In the last week the majority of states in the U.S. have either begun reopening or laid out a set of reopening phases. During the COVID-19 lock-down travel for nonessential businesses has been replaced by Zoom calls, phone calls, and other remote strategies for sales and client relations. Is now the time to send reps back out on the road?
COVID-19 Business Vehicle Travel Questions
With the economy in crisis, many business leaders, employees, and politicians are pushing to lift stay-at-home orders. As various states begin allowing nonessential businesses to resume operations, companies with reps who normally conduct face-to-face meetings with clients and prospective customers will face decisions of whether to resume these activities or continue with remote sales calls and meetings with clients.
The New York Times has created an interactive resource that tracks each state's latest reopening status for various activities. This could be a helpful resource to guide decision-making regarding employees operating in different parts of the country.
Many states are allowing golf courses to reopen. Does that mean golf with clients can resume? Many states are allowing restaurants to open outdoor dining spaces. Does that mean outdoor meetings may occur? Even if face-to-face meetings may resume, will your reps and customers be comfortable meeting at physical locations? Will trade shows and conventions that have been postponed be allowed to proceed under social-distancing guidelines?
The safest option for preventing the spread of COVID-19 is to continue keeping nonessential business operations remote. If an in-person meeting is necessary, it is advisable for participants to practice social distancing, including wearing masks. But couldn't this be awkward and negatively impact relationships? That probably depends on the individuals involved. Many organizations may just choose to continue remote meetings even if travel restrictions have been lifted.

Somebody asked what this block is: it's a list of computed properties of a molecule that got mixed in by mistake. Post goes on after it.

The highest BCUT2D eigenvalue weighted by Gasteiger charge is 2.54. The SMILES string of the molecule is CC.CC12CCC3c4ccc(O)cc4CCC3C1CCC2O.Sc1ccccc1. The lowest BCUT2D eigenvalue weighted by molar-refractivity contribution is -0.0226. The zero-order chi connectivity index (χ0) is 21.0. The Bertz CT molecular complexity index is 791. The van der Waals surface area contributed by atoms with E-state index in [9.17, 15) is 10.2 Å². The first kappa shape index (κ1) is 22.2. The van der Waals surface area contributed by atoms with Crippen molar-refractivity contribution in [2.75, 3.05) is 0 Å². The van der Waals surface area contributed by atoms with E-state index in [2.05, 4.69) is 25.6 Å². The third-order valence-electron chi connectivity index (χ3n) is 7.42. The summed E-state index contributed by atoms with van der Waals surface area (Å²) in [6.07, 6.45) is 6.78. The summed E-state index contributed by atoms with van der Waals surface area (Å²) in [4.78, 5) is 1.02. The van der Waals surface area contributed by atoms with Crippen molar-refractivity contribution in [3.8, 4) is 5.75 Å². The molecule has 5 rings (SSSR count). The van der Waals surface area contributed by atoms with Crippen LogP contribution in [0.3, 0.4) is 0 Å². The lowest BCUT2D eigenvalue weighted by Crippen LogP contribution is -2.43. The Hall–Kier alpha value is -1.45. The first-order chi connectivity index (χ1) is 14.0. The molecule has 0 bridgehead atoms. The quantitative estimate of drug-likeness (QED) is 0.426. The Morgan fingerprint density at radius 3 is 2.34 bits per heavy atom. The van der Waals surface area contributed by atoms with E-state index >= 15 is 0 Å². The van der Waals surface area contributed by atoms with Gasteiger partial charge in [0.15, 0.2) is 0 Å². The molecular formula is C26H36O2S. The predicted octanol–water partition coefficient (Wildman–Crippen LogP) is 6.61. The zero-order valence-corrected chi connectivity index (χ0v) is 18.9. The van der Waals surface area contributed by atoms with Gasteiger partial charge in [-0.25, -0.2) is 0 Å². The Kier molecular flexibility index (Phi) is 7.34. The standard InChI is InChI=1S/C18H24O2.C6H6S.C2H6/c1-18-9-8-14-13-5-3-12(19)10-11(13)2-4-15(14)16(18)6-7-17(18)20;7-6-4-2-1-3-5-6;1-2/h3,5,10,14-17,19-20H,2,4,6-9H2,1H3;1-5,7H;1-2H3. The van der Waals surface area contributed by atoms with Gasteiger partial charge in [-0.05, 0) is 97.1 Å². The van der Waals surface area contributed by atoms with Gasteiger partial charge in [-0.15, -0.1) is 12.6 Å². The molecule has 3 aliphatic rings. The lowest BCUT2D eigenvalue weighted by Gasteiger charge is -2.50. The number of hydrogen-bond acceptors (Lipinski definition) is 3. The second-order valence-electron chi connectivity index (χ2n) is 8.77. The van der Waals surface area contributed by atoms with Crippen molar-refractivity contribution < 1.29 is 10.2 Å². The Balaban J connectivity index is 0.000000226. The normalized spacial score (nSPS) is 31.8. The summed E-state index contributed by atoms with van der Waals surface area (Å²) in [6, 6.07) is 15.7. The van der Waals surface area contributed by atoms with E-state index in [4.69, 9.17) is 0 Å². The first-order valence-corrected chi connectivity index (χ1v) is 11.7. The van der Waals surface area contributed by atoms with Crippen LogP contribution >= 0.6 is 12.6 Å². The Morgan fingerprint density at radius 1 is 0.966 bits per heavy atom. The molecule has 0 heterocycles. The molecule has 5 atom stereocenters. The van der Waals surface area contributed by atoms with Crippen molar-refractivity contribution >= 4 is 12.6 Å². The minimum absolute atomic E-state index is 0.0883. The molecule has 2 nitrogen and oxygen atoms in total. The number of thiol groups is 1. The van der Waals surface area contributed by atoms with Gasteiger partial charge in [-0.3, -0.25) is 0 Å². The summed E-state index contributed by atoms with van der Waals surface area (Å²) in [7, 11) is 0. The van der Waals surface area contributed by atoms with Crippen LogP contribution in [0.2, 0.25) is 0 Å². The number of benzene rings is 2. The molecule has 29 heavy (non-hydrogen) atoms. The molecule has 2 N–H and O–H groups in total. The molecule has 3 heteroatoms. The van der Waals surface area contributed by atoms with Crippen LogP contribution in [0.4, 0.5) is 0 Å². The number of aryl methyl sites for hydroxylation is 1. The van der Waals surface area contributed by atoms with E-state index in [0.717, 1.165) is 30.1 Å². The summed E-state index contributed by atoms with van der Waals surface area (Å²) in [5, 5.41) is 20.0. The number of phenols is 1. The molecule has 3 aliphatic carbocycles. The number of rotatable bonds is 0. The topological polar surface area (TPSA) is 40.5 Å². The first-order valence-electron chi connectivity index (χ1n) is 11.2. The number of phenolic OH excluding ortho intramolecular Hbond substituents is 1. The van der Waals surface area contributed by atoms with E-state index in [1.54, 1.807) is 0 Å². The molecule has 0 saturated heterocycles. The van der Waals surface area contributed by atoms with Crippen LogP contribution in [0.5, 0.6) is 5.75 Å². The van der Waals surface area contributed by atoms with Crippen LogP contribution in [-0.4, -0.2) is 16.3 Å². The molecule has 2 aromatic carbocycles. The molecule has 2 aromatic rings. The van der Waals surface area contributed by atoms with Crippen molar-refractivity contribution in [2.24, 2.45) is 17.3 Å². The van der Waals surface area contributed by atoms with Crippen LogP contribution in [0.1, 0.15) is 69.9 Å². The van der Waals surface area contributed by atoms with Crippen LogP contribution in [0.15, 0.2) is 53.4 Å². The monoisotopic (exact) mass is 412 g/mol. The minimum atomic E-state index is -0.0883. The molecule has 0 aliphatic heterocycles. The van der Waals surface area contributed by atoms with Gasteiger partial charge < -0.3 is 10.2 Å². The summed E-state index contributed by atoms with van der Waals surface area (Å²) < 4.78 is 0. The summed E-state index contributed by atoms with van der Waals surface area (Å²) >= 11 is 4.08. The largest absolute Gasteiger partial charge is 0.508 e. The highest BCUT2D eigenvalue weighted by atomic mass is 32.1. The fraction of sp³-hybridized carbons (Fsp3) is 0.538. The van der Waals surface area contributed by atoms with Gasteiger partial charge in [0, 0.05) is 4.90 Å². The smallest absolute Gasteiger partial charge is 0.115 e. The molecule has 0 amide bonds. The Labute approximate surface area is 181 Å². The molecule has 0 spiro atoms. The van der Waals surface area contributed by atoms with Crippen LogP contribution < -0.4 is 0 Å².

Potential legal ramifications may also stop employers from encouraging or requiring employees to resume face-to-face meetings and business travel. Employees who feel pressure but consider it unsafe might decide to take legal action. This is a controversial issue that state legislators and members of Congress are debating. Consult your organization's legal counsel before taking steps in this direction.
Finally, if any employees resume business travel, it is vital to reevaluate your company's vehicle reimbursement policies to make sure they fit the current needs of employees and protect the organization as well.
3 Travel Reimbursement Questions to Consider
Now is a great time to review and update your organization's business vehicle reimbursement policy. Here are three questions to guide you through this process.
1. Can your car allowance or reimbursement fully cover your employees' costs?
Right now, gas prices are low, so it could be easy to think your current vehicle reimbursement policy will sufficiently cover employees' driving costs. However, there's more than just the cost of fuel to consider.
Two of the biggest sources of expense for vehicle owners are auto insurance and depreciation. Depreciation is an invisible expense but often constitutes 40 percent or more of the total annual cost of vehicle ownership. If you require employees to use personal vehicles to conduct their work, then this cost should be factored in.